It remains to see which elements of \(Y_q\) generate the same left coset. We have \(x_i U_2 = x_j U_2\) if and only if \(x_j^{1} x_i \in U_2\). But also \(x_i, x_j\in \text {GU}_2(D)\), hence \(x_j^{1} x_i\in \text {GU}_2(D) \cap U_2 = \Gamma ^{(2)}\). So equivalence of left cosets is up to right multiplication by \(\Gamma ^{(2)}\). \(\square \)
We have a nice formula for the degree of \(T_{u,q}\), found in the work of Ihara [24].
Proposition 5.12
For \(q\ne p\), we have that deg\((T_{u,q}) = (q+1)(q^2+1)\).
Employing similar arguments to Theorem 5.11, we get the following:
Theorem 5.13
Let D be a quaternion algebra over \(\mathbb {Q}\) ramified at \(p,\infty \) for some \(p\in \{2,3\}\). Suppose \(u\in \mathrm {GU}_2(D_{\mathbb {A}_f})\) is chosen as in Definition 4.9. Then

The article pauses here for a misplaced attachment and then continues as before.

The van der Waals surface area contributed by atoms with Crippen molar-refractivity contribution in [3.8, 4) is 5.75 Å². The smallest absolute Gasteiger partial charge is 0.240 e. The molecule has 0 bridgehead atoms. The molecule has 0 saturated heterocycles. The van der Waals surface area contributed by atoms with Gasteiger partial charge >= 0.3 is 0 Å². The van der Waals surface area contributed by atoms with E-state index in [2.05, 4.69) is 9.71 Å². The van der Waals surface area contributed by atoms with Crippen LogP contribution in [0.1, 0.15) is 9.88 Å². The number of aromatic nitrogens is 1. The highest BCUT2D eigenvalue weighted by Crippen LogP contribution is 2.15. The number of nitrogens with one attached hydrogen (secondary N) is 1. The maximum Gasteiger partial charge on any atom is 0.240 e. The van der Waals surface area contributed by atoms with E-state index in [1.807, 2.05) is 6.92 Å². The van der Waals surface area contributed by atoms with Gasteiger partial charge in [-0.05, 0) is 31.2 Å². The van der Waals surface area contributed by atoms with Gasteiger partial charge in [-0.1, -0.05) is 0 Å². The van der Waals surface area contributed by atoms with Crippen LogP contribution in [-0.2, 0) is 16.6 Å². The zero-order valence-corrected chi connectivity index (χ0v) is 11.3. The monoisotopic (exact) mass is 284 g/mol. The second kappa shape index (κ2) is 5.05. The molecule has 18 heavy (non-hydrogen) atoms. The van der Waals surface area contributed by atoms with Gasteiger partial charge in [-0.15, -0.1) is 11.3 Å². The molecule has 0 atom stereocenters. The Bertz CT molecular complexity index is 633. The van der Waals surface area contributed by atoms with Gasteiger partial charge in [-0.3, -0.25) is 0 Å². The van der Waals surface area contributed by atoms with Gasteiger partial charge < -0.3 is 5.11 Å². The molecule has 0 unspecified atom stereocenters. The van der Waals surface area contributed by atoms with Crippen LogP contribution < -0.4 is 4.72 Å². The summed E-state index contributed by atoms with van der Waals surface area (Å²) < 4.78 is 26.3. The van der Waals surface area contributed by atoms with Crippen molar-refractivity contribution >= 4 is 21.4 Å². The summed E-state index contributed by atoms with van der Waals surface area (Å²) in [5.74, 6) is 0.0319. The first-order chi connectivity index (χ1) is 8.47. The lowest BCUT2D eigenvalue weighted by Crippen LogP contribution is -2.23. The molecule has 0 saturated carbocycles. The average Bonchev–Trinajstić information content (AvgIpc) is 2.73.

Since \(\Gamma ^{(1)}\) is given explicitly, it is possible to write down explicit representatives in this case.
Corollary 5.14
Let \(n\in \mathbb {N}\). For each \(k\in \mathbb {N}\), let \(X_k = \{\alpha \in \mathcal {O}\,\,N(\alpha ) = k\}\), \(t_k = X_k/\mathcal {O}^{\times }\), and \(x_{1,k}, x_{2,k}, \ldots , x_{t_k,k}\) be a set of representatives for \(X_k/\mathcal {O}^{\times }\). For such a choice of k, define
The following matrices are representatives for \((\mathrm {GU}_2(D)_n\cap \mathrm {M}_2(\mathcal {O})^{\times })/ \Gamma ^{(1)}\):
The finite subset \(R_{m}'\subset R_m\) is to be constructed in the proof.
Proof
Let \(\nu = \left( \begin{array}{cc} \alpha &{} \beta \\ \gamma &{} \delta \end{array}\right) \in \mathrm {M}_2(\mathcal {O})^{\times }\). In order for \(\nu \in \text {GU}_2(D)_n\) to hold, we must satisfy the equations: